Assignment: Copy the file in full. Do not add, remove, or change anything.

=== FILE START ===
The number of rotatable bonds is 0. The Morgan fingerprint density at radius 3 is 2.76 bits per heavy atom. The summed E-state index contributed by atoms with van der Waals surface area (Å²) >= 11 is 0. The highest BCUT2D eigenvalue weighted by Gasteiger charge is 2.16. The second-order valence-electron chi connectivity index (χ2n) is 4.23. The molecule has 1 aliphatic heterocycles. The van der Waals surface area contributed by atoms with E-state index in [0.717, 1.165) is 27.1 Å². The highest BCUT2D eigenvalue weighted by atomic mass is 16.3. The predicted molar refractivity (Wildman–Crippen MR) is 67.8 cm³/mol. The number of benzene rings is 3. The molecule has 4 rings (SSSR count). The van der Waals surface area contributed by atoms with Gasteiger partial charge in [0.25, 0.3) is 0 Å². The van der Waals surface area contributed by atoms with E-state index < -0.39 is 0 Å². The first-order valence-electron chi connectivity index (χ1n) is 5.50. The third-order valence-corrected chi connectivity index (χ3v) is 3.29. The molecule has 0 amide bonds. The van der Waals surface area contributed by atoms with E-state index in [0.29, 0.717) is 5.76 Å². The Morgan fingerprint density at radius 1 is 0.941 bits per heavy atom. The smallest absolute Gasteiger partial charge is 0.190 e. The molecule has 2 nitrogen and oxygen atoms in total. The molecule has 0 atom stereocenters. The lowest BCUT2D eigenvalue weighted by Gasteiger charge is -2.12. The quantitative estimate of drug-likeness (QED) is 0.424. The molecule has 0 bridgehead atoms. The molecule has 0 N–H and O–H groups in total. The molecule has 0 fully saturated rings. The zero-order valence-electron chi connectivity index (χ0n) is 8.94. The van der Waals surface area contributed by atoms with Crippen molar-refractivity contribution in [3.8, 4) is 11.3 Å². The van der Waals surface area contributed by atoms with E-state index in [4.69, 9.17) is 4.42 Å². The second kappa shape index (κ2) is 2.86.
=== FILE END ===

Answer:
The number of rotatable bonds is 0. The Morgan fingerprint density at radius 3 is 2.76 bits per heavy atom. The summed E-state index contributed by atoms with van der Waals surface area (Å²) >= 11 is 0. The highest BCUT2D eigenvalue weighted by Gasteiger charge is 2.16. The second-order valence-electron chi connectivity index (χ2n) is 4.23. The molecule has 1 aliphatic heterocycles. The van der Waals surface area contributed by atoms with E-state index in [0.717, 1.165) is 27.1 Å². The highest BCUT2D eigenvalue weighted by atomic mass is 16.3. The predicted molar refractivity (Wildman–Crippen MR) is 67.8 cm³/mol. The number of benzene rings is 3. The molecule has 4 rings (SSSR count). The van der Waals surface area contributed by atoms with Gasteiger partial charge in [0.25, 0.3) is 0 Å². The van der Waals surface area contributed by atoms with E-state index < -0.39 is 0 Å². The first-order valence-electron chi connectivity index (χ1n) is 5.50. The third-order valence-corrected chi connectivity index (χ3v) is 3.29. The molecule has 0 amide bonds. The van der Waals surface area contributed by atoms with E-state index in [0.29, 0.717) is 5.76 Å². The Morgan fingerprint density at radius 1 is 0.941 bits per heavy atom. The smallest absolute Gasteiger partial charge is 0.190 e. The molecule has 2 nitrogen and oxygen atoms in total. The molecule has 0 atom stereocenters. The lowest BCUT2D eigenvalue weighted by Gasteiger charge is -2.12. The quantitative estimate of drug-likeness (QED) is 0.424. The molecule has 0 bridgehead atoms. The molecule has 0 N–H and O–H groups in total. The molecule has 0 fully saturated rings. The zero-order valence-electron chi connectivity index (χ0n) is 8.94. The van der Waals surface area contributed by atoms with Crippen molar-refractivity contribution in [3.8, 4) is 11.3 Å². The van der Waals surface area contributed by atoms with E-state index in [4.69, 9.17) is 4.42 Å². The second kappa shape index (κ2) is 2.86.